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Aboriginal and Torres Strait Islander people should be aware that this website contains names, images, and voices of deceased persons.

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Athelstan Laurence (Athel) Beckwith (1930–2010)

by Malcolm Brown

Free radicals have always been with us – renegade biological products that damage cells – causing chronic diseases such as cancer, cardiovascular disease, and age-related disorders. Highly reactive, with unpaired electrons, they are produced by smoking, pollution, exposure to poisons, ingestion of fried foods and by normal metabolism.

Discovered, at least in theoretical form, in 1900, they had important implications in the understanding of crucial aspects of biology and many chemical processes, including combustion, atmospheric chemistry, polymerisation, plasma chemistry and biochemistry. But they were difficult and elusive, so much so that for a long time many scientists were sceptical that they even existed.

One man, Athelstan (Athel) Beckwith, did take them seriously. As a young scientist he was attracted to that field, along with perhaps six other scientists throughout the world. He became an international authority on the subject, and at the end there was a new discipline.

''I suppose not many people can set out at the beginning of their career wondering if anything will come of their chosen field of science – in this case for a small, neglected byway of science that was barely believed by the scientific majority,'' he said.

Athelstan Laurence Johnson Beckwith was born on February 20, 1930, son of Laurence and Doris (nee Johnson), with a well-established Australian pedigree. His great uncle was one of the ringleaders at the Eureka Stockade. Beckwith grew up in Perth, but in 1942 was evacuated to the town of Porongurup in the inland, out of fear that the Japanese would invade.

He went to the Modern School in Perth, where he became a close friend of a pupil a year ahead of him, Bob Hawke. He got over a serious illness, osteomyelitis, which nearly killed him and left him with a limp. He displayed an enormous aptitude for music but was attracted to science. In 1952 he gained First Class Honours in Science at the University of Western Australia, then married an accountant, Kaye Marshall. He joined the staff of the University of Adelaide, and shortly afterwards took up a CSIRO scholarship to study free radicals at Oxford.

In 1956, with his doctorate in hand, Beckwith went to work with the CSIRO in Melbourne, where he conducted successful research on commercial uses for wool wax. In 1958 he returned to Adelaide University. In 1960 he received the Rennie Medal, a recognition of his achievements, from the Royal Australian Chemical Institute, and in 1961 took a Nuffield Scholarship to work in London alongside the Nobel laureate Professor Sir Derek Barton.

In 1965 Beckwith became a professor and head of the Department of Organic Chemistry at Adelaide University. He sought to introduce more democracy, ''in particular to involve staff much more in decisions'', he said. In 1968, he undertook a year's study at the University of York, and saw the operation of Electronic Spin Resonance Spectroscopy, an important aid for research, which he then introduced to Adelaide University.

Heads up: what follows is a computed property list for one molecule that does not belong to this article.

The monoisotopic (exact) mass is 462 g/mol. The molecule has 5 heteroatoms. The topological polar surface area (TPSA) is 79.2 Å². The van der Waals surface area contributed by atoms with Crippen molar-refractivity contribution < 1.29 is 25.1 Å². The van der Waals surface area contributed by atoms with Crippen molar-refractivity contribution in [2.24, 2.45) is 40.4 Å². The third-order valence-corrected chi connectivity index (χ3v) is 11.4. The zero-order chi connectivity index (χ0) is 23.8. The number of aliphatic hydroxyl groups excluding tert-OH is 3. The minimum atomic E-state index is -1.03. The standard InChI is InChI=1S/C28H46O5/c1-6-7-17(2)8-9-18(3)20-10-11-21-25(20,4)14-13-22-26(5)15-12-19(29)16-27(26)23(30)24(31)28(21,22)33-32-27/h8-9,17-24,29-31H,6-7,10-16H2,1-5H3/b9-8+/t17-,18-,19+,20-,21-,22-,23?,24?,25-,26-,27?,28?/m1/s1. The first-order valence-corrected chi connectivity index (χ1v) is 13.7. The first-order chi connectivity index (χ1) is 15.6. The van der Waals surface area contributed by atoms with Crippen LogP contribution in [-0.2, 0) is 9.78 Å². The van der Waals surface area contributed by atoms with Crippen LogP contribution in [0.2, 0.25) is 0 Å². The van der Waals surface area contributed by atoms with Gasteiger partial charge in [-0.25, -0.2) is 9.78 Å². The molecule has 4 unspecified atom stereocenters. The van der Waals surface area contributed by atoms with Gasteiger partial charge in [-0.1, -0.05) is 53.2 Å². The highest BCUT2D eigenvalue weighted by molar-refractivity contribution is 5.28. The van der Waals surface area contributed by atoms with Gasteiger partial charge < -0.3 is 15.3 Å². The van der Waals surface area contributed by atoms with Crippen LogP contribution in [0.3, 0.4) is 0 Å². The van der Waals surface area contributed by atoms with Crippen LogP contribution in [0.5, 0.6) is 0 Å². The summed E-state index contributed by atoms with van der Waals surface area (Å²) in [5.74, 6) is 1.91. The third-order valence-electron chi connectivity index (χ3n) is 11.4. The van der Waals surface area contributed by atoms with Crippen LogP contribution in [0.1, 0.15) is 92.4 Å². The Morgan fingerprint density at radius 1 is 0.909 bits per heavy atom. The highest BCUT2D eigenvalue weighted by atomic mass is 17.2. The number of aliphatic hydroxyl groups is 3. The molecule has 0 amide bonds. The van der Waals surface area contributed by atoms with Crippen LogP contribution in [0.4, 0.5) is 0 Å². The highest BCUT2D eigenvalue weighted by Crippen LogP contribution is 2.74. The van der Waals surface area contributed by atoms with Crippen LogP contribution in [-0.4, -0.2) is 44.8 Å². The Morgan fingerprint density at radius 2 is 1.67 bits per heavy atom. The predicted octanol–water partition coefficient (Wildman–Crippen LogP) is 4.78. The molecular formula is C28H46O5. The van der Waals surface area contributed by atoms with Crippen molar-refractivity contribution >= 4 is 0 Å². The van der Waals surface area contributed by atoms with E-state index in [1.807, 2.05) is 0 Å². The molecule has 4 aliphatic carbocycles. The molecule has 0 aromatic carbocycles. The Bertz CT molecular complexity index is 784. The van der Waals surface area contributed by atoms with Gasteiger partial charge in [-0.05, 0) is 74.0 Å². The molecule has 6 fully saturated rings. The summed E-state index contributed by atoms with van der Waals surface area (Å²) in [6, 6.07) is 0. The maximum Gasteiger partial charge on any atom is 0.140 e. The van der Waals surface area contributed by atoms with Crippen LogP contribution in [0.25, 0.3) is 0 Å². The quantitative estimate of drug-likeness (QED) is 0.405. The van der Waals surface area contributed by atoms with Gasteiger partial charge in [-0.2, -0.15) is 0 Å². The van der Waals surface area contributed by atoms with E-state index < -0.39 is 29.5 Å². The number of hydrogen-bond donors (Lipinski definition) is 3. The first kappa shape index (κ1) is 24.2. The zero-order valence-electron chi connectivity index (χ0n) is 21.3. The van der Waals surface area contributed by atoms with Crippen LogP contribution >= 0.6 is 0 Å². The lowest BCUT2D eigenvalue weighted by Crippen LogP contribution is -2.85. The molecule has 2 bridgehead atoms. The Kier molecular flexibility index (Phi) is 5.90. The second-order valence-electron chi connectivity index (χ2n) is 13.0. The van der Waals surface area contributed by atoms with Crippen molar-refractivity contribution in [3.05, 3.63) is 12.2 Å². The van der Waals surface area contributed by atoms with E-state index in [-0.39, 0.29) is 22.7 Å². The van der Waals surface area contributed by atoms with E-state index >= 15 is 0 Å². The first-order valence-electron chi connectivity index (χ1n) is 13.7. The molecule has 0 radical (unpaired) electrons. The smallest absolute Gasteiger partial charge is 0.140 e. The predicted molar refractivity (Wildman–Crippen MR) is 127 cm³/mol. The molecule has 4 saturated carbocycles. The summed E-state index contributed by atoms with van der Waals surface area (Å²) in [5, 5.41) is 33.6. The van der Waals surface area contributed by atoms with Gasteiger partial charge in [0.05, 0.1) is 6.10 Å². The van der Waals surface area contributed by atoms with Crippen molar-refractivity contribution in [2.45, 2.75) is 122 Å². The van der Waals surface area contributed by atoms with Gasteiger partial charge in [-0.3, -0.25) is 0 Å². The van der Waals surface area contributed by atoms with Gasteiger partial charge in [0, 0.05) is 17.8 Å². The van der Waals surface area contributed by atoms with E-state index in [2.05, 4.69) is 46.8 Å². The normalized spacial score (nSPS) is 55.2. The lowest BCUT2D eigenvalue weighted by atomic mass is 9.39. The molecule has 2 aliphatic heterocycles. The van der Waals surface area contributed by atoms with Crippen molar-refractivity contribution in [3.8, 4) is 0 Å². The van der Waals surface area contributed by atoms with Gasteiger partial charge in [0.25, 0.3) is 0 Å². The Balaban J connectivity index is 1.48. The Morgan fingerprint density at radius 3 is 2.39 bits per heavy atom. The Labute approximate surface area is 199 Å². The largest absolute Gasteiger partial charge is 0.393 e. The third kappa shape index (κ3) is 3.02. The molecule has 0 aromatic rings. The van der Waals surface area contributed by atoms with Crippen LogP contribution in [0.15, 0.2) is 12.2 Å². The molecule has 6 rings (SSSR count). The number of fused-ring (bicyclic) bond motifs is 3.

In 1969, a time of student radicalism and opposition to the Vietnam War, students at Adelaide University wanted access to meetings of the university council. That was granted, but for discussion of a proposed commercial agreement involving Professor Beckwith it was decided that part of the meeting should be closed. It was an ''agreement between Professor Beckwith and an unnamed American company''. The company, Maumee Chemical Co, wanted to use Beckwith's research, with appropriate payments from its marketing to go to the university. But students saw something sinister in it and made life hard for both Beckwith and his department.

In 1971 Beckwith served a term as South Australian president of the Royal Australian Chemical Institute. In the early 1970s he took up some issues outside the rarefied world of the chemical laboratory, when he saw police behaving oppressively to Aborigines in the Carrington Hotel in Adelaide. With his wife, he made representations to the Dunstan government and managed to bring about a change in the laws. Beckwith retained an interest in Aboriginal affairs from that time, just as he kept up his interest in music, including opera and ballet, and retained a love of literature.

In 1974 Beckwith became a Fellow of the Australian Academy of Science. In that year, and again in 1979, he undertook further research in Oxford. In 1981 he was appointed Professor of Chemistry at the Research School of Chemistry at the Australian National University. In 1984, he began a term as president of the Royal Australian Chemical Institute and in 1989 became a Fellow the Royal Society in London. He continued as professor at the ANU till 1995, when he retired.

As Emeritus Professor, Beckwith continued to vigorously research free radicals. In 2001 he was awarded the Centenary Medal for his services to Australian society and science and in 2004 was awarded the Order of Australia.

Athel Beckwith is survived by Kaye, children Paul, Claire and Cathy, and grandsons James, Matt, Tassie and Jeremy.

Original publication

Additional Resources

Citation details

Malcolm Brown, 'Beckwith, Athelstan Laurence (Athel) (1930–2010)', Obituaries Australia, National Centre of Biography, Australian National University,, accessed 31 May 2024.

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